English Phonetic Alphabet

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This is a way to write English text phonetically. It assigns each letter one and only one sound, to provide a clear visual pronunciation for each word. Emphasis is not represented this way; only the actual sounds.

Letters and Sounds

LetterSound


aah: cat, flabby
b(b)
c---
d(d)
eeh: pet, spend
f(f)
gg: gargoyle, get, grow
h(h)
iih: fit, spin, lips
jdzh: just, wager, giblets
k(k)
l(l)
m(m)
n(n)
oah: bother, father, top
p(p)
qoo: book, took, put, (pull?)
r(r)
s(s)
t(t)
uuh: under, just, what
v(v)
woo: hoot, blue, crew
xsh: shut, bush
yee: he, bleed, happy
z(z)
SoundLetter(s)


A (hey, way)ey
I (why, hi)oy
O (ho, boat)uw
oo (book, put)q (also in pull?)
sh x
ch (cheese)tx (?)
Sounds unaccounted for

khloch (gutteral)
oblock, stock (British)
ththe, they, those (voiced "th")
ththis, thistle, thing (unvoiced "th")
[y](optional "ee" as in "news": nwz / nywz)
zh(as "s" in "pleasure")
(others)?

Examples

PhoneticEnglish
Sum wrds or speld (th)u seym, but muwst ar not. Sevrl ar ambigewus, bekuz Ynglix adz letrs witx mey ur mey not by pruwnawnst win spuwkn. Oy havnt figyqrd awt wer tw pqt sum sawnds; (th)er or u fyw sutx sawnds listid ubuv. Some words are spelled the same, but most are not. Several are ambiguous, because English adds letters which may or may not be pronounced when spoken. I haven't figured out where to put some sounds; there are a few such sounds listed above.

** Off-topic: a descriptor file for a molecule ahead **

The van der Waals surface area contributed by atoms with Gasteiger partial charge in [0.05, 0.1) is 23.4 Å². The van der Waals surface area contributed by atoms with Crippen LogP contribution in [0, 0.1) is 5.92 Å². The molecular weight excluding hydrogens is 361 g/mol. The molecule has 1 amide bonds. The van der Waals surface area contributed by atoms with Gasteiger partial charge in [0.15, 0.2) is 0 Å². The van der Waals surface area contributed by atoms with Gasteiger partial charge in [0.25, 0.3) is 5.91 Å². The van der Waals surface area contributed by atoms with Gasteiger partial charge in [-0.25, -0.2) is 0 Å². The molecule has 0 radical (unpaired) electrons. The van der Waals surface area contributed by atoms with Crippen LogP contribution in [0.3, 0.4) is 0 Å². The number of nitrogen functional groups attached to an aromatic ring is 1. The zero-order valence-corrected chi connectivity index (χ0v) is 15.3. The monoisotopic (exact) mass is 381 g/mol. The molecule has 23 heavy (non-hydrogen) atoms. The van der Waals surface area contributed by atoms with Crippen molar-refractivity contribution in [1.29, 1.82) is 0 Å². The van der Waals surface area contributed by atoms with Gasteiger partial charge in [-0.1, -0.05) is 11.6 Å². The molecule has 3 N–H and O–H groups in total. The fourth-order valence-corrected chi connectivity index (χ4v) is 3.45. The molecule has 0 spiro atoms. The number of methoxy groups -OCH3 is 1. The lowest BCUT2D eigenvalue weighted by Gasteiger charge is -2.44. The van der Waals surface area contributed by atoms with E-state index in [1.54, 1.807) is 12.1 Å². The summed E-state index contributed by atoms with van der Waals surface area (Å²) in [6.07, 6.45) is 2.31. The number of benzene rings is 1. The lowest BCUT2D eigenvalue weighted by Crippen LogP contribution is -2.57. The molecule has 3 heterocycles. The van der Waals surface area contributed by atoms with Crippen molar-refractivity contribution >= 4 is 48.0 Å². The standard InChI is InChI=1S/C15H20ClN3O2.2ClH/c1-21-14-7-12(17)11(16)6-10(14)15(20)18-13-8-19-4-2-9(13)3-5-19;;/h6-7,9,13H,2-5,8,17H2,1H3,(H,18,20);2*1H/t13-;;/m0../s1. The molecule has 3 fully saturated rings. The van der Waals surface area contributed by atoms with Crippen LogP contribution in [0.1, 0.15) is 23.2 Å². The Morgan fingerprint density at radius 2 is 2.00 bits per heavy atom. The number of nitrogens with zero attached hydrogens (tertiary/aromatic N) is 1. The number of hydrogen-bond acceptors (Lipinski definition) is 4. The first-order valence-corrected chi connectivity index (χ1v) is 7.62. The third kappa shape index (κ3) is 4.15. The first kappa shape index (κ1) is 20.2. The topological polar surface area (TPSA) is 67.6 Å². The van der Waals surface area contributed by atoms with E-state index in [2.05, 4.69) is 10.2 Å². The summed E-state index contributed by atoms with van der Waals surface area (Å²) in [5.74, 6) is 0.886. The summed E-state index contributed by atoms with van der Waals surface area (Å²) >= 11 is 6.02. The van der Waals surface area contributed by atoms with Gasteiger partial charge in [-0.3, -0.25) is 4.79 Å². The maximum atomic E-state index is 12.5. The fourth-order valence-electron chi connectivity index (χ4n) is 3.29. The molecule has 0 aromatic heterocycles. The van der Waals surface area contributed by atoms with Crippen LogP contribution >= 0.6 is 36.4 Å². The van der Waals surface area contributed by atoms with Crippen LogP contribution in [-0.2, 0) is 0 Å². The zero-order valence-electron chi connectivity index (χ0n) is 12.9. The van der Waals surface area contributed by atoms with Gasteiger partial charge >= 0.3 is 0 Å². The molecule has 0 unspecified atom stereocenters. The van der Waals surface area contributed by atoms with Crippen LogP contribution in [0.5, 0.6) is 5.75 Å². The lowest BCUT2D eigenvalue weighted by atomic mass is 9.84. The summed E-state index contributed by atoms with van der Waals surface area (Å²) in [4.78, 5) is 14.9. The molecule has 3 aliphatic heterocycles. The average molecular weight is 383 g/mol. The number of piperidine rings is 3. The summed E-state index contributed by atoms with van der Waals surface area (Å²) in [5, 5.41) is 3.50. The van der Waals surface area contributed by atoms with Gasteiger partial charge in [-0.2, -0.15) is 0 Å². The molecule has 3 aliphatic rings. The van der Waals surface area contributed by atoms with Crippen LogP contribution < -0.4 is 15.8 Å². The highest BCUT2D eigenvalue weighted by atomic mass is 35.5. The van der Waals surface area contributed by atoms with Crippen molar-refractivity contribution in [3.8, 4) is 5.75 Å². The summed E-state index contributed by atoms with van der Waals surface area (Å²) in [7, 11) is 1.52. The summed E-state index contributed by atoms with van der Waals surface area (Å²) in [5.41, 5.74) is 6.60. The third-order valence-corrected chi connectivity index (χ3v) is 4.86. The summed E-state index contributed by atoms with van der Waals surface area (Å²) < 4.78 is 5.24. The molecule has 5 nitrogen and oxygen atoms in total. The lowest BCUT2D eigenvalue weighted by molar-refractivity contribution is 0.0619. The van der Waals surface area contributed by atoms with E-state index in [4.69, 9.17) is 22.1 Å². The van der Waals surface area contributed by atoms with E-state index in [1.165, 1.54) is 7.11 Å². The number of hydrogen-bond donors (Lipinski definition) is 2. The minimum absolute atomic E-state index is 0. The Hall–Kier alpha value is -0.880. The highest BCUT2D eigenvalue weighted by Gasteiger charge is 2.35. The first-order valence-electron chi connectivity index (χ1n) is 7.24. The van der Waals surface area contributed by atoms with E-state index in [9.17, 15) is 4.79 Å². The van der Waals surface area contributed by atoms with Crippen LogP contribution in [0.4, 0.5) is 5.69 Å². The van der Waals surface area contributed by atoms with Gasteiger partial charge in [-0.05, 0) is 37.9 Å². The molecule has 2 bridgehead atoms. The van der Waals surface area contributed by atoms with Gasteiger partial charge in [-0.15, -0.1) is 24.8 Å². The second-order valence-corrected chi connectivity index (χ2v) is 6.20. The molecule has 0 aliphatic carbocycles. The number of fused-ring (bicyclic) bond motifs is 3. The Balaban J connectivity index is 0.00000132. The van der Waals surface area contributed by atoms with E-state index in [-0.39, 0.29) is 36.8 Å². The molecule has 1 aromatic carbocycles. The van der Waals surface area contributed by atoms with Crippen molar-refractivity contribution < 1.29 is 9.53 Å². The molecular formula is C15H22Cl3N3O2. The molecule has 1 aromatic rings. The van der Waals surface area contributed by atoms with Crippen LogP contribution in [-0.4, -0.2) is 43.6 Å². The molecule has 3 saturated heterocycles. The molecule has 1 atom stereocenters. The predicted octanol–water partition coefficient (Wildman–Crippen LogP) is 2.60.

Santu Clos sez "Huw huw huw! Mery Krismus!" Hy's joly.
Win wy laf, wy guw "hohoho" ur "hyhy" ur "hehe" ur "hqhqhq". Sum pypl yvin sey "hwhw".
Santa Claus says "Ho ho ho! Merry Christmas!" He's jolly.
When we laugh, we go "hahaha" or "heehee" or "hehe" or "[unspellable]". Some people even say "hoohoo".

Notes

This is not an official phonetic alphabet. It's just a custom one I have created. Look at the International Phonetic Alphabet for something more standardized. The X-SAMPA (ascii IPA) version may be a little more useful for people without full unicode ability.

In general, diphthongs and other compound sounds are expanded into their component parts, even though this may not correctly represent the emphasis or length of each component, or potential for modification by speaking with an accent.

It is not always clear whether some sounds are actually part of a word. In particular, epenthetic vowels can be ambiguous. These are vowels inserted to make a word easier to pronounce, such as the "e" in "bushes". The bold letters in "several" are another example; are they actually pronounced, or can they be left out of a phonetic spelling?

The letter H is somewhat problematic. Is it a single "breath" sound, or does it represent a set of unvoiced vowels? I treat it here as a single sound.
Last modified: November 15, 2004 @ 4:25 MST
Copyright (C) 1996-2017 Selene Scriven